The Moral Dilemma of the President of United States [6]

 “As I thought through this issue, I kept returning to two fundamental questions:  First, are these frozen embryos human life, and therefore, something precious to be protected?  And second, if they're going to be destroyed anyway, shouldn't they be used for a greater good, for research that has the potential to save and improve other lives?

     I've asked those questions and others of scientists, scholars, bioethicists, religious leaders, doctors, researchers, members of Congress, my Cabinet, and my friends.  I have read heartfelt letters from many Americans.  I have given this issue a great deal of thought, prayer and considerable reflection.  And I have found widespread disagreement.

     On the first issue, are these embryos human life -- well, one researcher told me he believes this five-day-old cluster of cells is not an embryo, not yet an individual, but a pre-embryo.  He argued that it has the potential for life, but it is not a life because it cannot develop on its own.

     An ethicist dismissed that as a callous attempt at rationalization. Make no mistake, he told me, that cluster of cells is the same way you and I, and all the rest of us, started our lives.  One goes with a heavy heart if we use these, he said, because we are dealing with the seeds of the next generation.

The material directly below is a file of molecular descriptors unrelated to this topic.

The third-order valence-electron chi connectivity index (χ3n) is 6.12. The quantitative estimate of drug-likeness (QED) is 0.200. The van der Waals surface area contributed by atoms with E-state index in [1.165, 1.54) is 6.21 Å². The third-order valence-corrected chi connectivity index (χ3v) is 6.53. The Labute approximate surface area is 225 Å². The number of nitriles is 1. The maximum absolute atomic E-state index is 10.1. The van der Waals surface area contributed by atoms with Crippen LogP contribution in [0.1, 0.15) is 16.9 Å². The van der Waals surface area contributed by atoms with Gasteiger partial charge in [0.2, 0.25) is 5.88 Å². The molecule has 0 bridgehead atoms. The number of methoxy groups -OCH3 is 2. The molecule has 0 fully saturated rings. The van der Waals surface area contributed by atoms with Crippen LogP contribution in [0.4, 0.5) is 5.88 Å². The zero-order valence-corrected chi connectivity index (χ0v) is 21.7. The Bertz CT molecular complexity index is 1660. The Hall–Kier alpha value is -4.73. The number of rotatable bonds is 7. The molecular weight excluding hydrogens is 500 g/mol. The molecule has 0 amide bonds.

And to the other crucial question, if these are going to be destroyed anyway, why not use them for good purpose -- I also found different answers.  Many argue these embryos are byproducts of a process that helps create life, and we should allow couples to donate them to science so they can be used for good purpose instead of wasting their potential.  Others will argue there's no such thing as excess life, and the fact that a living being is going to die does not justify experimenting on it or exploiting it as a natural resource.